I think people in this country are getting pissed off because amongst other things, the nhs and welfare state are being eroded to such a level that we're seeing a huge rise in poverty and social inequality, whilst at the same time we're seeing tax breaks for the very rich. We are not all drinking at the same watering hole by any stretch of the imagination.
Trying to portray everyone on the lower end of the socio-economic scale as bitter and jealous of the financially successful is a bit simplistic IMO.
breadrocks said what I was trying to say but more articulately and much less sweary
I would support a system where everybody paid the same amount of income tax. I don't think people should be punished for earning a high salary.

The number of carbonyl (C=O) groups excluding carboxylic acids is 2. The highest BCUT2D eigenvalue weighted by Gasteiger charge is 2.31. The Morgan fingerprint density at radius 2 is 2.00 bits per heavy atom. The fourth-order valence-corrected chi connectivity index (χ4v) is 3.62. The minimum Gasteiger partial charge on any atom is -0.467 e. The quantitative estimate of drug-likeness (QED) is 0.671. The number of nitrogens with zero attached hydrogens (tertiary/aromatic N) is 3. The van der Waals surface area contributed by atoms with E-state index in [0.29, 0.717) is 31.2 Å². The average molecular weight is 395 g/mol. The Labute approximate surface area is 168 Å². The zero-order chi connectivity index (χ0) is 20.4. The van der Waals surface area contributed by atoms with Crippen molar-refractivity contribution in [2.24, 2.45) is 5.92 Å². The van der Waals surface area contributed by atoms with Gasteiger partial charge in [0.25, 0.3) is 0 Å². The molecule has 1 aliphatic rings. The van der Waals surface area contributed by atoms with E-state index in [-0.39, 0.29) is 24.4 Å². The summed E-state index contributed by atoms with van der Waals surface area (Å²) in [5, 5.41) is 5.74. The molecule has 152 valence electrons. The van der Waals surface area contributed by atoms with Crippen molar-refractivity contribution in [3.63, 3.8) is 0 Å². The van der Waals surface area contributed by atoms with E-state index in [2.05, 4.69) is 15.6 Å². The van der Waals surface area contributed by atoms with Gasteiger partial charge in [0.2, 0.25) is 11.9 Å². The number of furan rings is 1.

Yes, it implies the poor do fuck all and get the same as everyone else.
It's a bit of a shit analogy. Yet typical of an economist.
Also the whole "beat up the rich dude". FFS
Like that ever happens.
I got bored half way through despite my tax qualifications and couldn't follow it at all.
It is something used to get students to think critically, not a thought through economic philosophy.
And yes, it's nonsense. No one gets anything for free in life.
In this analogy the rich man might end up keeping his money but he's lost his friends.
I would support a system where everybody paid the same amount of income tax. I don't think people should be punished for earning a high salary
Like the poll tax, you mean? After all, that went well.
1 of the poor men was homeless - high rents and limited supply of housing was a factor in that.
1 of the poor men had actually been given his beer in a package from the foodbank. He would have spent any increase in his income on necessities and so boosted the consumption part of aggregate demand so boosting the economy.
1 of the guys on a 'middle' income could only afford to be there because he was spending the non-means tested child benefit he receives.